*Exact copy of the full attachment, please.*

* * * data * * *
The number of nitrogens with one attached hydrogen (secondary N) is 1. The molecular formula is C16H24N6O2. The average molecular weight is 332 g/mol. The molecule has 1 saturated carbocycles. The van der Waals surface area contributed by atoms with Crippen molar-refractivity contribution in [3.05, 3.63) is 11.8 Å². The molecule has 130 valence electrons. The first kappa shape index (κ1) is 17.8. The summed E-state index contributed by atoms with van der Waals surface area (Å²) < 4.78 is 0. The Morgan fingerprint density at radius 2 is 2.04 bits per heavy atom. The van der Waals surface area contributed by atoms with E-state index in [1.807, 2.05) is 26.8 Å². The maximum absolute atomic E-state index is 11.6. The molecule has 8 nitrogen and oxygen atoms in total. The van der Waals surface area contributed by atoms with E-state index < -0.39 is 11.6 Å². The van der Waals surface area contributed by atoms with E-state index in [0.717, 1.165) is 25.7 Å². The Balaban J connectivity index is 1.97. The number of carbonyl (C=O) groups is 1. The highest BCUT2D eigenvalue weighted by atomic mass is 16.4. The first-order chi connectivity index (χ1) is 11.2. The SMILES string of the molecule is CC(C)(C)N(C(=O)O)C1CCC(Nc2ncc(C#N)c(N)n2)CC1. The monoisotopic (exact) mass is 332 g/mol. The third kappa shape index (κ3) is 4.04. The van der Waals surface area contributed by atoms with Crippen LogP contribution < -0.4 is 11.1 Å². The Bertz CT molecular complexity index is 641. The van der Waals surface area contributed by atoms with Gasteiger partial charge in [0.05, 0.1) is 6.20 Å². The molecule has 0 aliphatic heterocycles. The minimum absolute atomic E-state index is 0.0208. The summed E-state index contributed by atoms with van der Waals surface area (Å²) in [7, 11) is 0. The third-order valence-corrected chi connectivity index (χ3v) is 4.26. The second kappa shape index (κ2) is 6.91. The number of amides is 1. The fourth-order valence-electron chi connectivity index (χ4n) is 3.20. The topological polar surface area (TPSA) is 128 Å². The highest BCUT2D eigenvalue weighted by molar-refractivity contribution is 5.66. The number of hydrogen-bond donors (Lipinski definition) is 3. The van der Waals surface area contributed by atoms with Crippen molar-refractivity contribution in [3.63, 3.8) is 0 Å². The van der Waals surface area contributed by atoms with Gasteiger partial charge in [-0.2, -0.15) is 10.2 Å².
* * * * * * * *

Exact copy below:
The number of nitrogens with one attached hydrogen (secondary N) is 1. The molecular formula is C16H24N6O2. The average molecular weight is 332 g/mol. The molecule has 1 saturated carbocycles. The van der Waals surface area contributed by atoms with Crippen molar-refractivity contribution in [3.05, 3.63) is 11.8 Å². The molecule has 130 valence electrons. The first kappa shape index (κ1) is 17.8. The summed E-state index contributed by atoms with van der Waals surface area (Å²) < 4.78 is 0. The Morgan fingerprint density at radius 2 is 2.04 bits per heavy atom. The van der Waals surface area contributed by atoms with E-state index in [1.807, 2.05) is 26.8 Å². The maximum absolute atomic E-state index is 11.6. The molecule has 8 nitrogen and oxygen atoms in total. The van der Waals surface area contributed by atoms with E-state index < -0.39 is 11.6 Å². The van der Waals surface area contributed by atoms with E-state index in [0.717, 1.165) is 25.7 Å². The Balaban J connectivity index is 1.97. The number of carbonyl (C=O) groups is 1. The highest BCUT2D eigenvalue weighted by atomic mass is 16.4. The first-order chi connectivity index (χ1) is 11.2. The SMILES string of the molecule is CC(C)(C)N(C(=O)O)C1CCC(Nc2ncc(C#N)c(N)n2)CC1. The monoisotopic (exact) mass is 332 g/mol. The third kappa shape index (κ3) is 4.04. The van der Waals surface area contributed by atoms with Crippen LogP contribution < -0.4 is 11.1 Å². The Bertz CT molecular complexity index is 641. The van der Waals surface area contributed by atoms with Gasteiger partial charge in [0.05, 0.1) is 6.20 Å². The molecule has 0 aliphatic heterocycles. The minimum absolute atomic E-state index is 0.0208. The summed E-state index contributed by atoms with van der Waals surface area (Å²) in [7, 11) is 0. The third-order valence-corrected chi connectivity index (χ3v) is 4.26. The second kappa shape index (κ2) is 6.91. The number of amides is 1. The fourth-order valence-electron chi connectivity index (χ4n) is 3.20. The topological polar surface area (TPSA) is 128 Å². The highest BCUT2D eigenvalue weighted by molar-refractivity contribution is 5.66. The number of hydrogen-bond donors (Lipinski definition) is 3. The van der Waals surface area contributed by atoms with Crippen molar-refractivity contribution in [3.63, 3.8) is 0 Å². The van der Waals surface area contributed by atoms with Gasteiger partial charge in [-0.2, -0.15) is 10.2 Å².